How to relief constipation with acupuncture

tcm, constipation. acupuncture

What is constipation?

Everyone has a different definition of constipation. Medically speaking, constipation is considered when you have less than 3 bowel movements per week. When a bowel movement does occur, it is often with difficulty and small in size. It is ideal if you have a bowel movement every day, however everyone has a unique body constitution and some of us only go every 2 or 3 days. Constipation can cause bloating, stomach discomfort, straining and a sensation of incomplete evacuation. This can cause a lot of stress on most of us which may affect us in other ways.

What causes it?

For me it’s travelling or going to some new places that I am uncomfortable with. For many, it is due to poor diet (especially lack of fiber), inactivity, dehydration, certain medications (common ones such as  Antacids especially calcium and aluminium containing, Calcium supplements, Iron supplements) and other factors.

What are the different types of constipation?

In Chinese Medicine, we treat the root cause of the illness  and not just the symptoms.

Constipation can occur when your body has:

  1. Too much Heat

  2. Too much Cold

  3. Lack of Qi (vital life force)

  4. Lack of Blood

  5. Lack of Yin (the fluids in the body)

So, let’s break this down.


  • Causes: Excessive consumption of spicy or fried food and alcohol. Emotional upheavals, such as sudden grief or angry outbursts.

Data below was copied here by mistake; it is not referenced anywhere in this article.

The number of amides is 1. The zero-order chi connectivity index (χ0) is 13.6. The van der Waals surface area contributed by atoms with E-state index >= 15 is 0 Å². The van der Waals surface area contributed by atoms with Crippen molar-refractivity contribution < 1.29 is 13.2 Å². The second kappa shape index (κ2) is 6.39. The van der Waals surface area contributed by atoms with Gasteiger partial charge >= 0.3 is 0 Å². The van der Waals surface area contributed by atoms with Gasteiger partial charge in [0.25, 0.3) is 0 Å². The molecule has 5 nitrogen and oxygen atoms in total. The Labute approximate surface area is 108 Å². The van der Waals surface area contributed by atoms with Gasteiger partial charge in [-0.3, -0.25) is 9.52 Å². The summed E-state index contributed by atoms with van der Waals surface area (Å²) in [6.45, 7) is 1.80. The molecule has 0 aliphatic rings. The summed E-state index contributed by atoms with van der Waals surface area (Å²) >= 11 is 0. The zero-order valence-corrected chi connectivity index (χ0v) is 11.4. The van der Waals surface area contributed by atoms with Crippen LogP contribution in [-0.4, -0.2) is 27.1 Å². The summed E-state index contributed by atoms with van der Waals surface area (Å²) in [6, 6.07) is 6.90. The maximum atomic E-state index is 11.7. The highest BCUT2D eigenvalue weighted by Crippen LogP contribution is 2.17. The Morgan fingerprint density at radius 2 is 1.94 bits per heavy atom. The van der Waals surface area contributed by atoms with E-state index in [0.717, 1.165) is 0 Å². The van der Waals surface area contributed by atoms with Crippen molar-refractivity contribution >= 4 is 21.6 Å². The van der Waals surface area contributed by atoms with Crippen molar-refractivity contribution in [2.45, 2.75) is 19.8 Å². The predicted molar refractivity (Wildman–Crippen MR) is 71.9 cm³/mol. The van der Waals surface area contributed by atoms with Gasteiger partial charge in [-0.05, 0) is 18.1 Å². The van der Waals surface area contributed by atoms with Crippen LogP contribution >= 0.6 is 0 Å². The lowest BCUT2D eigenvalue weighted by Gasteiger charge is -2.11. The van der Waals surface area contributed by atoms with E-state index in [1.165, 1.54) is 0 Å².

• Symptoms: Dry, hard stools, sometimes with dark-coloured urine. Small and hard stools (like a rabbit/goat).You may also experience bloating, have a flushed red face, more prone to ulcers and acne, dry mouth and unquenchable thirst.


  • Causes: Superfood salads are healthy but prolonged eating of too much raw and cold food can cause your  body constitution to weaken.  

  • Symptoms: Stools may be normal or loose, but still difficult to pass out. Other signs are a pale complexion, cold hands and feet, cold and painful lower abdomen, frequent urination and burping. You may find yourself comfortable wearing thick jacket all the time while your friends are wearing T-shirts!


  • Causes: Age, fatigue, after a serious illness or childbirth.

  • Symptoms: Stools may not be hard and have the sensation of passing but it just doesn’t come out. You need to strain constantly, leaving you feeling tired or even short of breath.
    FUN FACT:  The Lungs and Large Intestine are friends. They are paired organs of the Metal Element in Chinese medicine and have a very close inter-relationship. The Lung provides the Qi necessary for the Large Intestines to create wave-like muscle contractions that moves the stools. So someone with weak Lung Qi or have chronic lung illness, they are likely to have constipation.


  • Causes: Nutritional deficiencies, pulling all nighters, stress, or blood loss after surgery or childbirth.

  • Symptoms: Dry stools,  pale complexion, a heart palpitations,shortness of breath, dizziness and blurred vision.


  • Causes:Chronic stage of a warm injured disease, overworking (can be studying, working, partying). When you’re not resting at night, you’re burning that Yin candle at both ends. This causes a relatively high Yang (heat). Imagine a see-saw, it the Yin is low, the Yang will become relatively high, hence the heaty symptoms.

  • Symptoms: Dry stools (like pebbles),  hot flushed cheeks (similar to menopausal syndrome), irritable, sweating at night, hot palms and feet, low grade fever (just enough to make you feel bad).

Lifestyle changes to relieve constipation

  • Drink 2 to 4 extra cups of warm water.Drink a cup of warm water first thing in the morning and.

  • Eat prunes. Or if you don’t like it,  drink prune juice.
    If you hate prunes, maybe you can try dragonfruits (red or white).